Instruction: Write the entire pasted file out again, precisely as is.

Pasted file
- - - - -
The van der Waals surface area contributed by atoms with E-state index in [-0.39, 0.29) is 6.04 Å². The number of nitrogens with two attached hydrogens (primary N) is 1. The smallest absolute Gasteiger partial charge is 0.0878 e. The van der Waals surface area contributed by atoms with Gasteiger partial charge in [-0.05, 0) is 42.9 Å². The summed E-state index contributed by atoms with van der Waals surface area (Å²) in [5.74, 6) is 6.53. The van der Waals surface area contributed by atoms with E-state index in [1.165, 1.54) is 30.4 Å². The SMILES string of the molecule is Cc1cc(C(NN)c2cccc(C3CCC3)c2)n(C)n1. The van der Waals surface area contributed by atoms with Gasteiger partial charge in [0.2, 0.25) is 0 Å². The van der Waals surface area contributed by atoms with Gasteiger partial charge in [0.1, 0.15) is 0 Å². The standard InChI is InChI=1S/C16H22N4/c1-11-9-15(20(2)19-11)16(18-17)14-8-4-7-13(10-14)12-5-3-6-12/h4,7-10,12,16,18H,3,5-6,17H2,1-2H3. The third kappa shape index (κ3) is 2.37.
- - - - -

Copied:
The van der Waals surface area contributed by atoms with E-state index in [-0.39, 0.29) is 6.04 Å². The number of nitrogens with two attached hydrogens (primary N) is 1. The smallest absolute Gasteiger partial charge is 0.0878 e. The van der Waals surface area contributed by atoms with Gasteiger partial charge in [-0.05, 0) is 42.9 Å². The summed E-state index contributed by atoms with van der Waals surface area (Å²) in [5.74, 6) is 6.53. The van der Waals surface area contributed by atoms with E-state index in [1.165, 1.54) is 30.4 Å². The SMILES string of the molecule is Cc1cc(C(NN)c2cccc(C3CCC3)c2)n(C)n1. The van der Waals surface area contributed by atoms with Gasteiger partial charge in [0.2, 0.25) is 0 Å². The van der Waals surface area contributed by atoms with Gasteiger partial charge in [0.1, 0.15) is 0 Å². The standard InChI is InChI=1S/C16H22N4/c1-11-9-15(20(2)19-11)16(18-17)14-8-4-7-13(10-14)12-5-3-6-12/h4,7-10,12,16,18H,3,5-6,17H2,1-2H3. The third kappa shape index (κ3) is 2.37.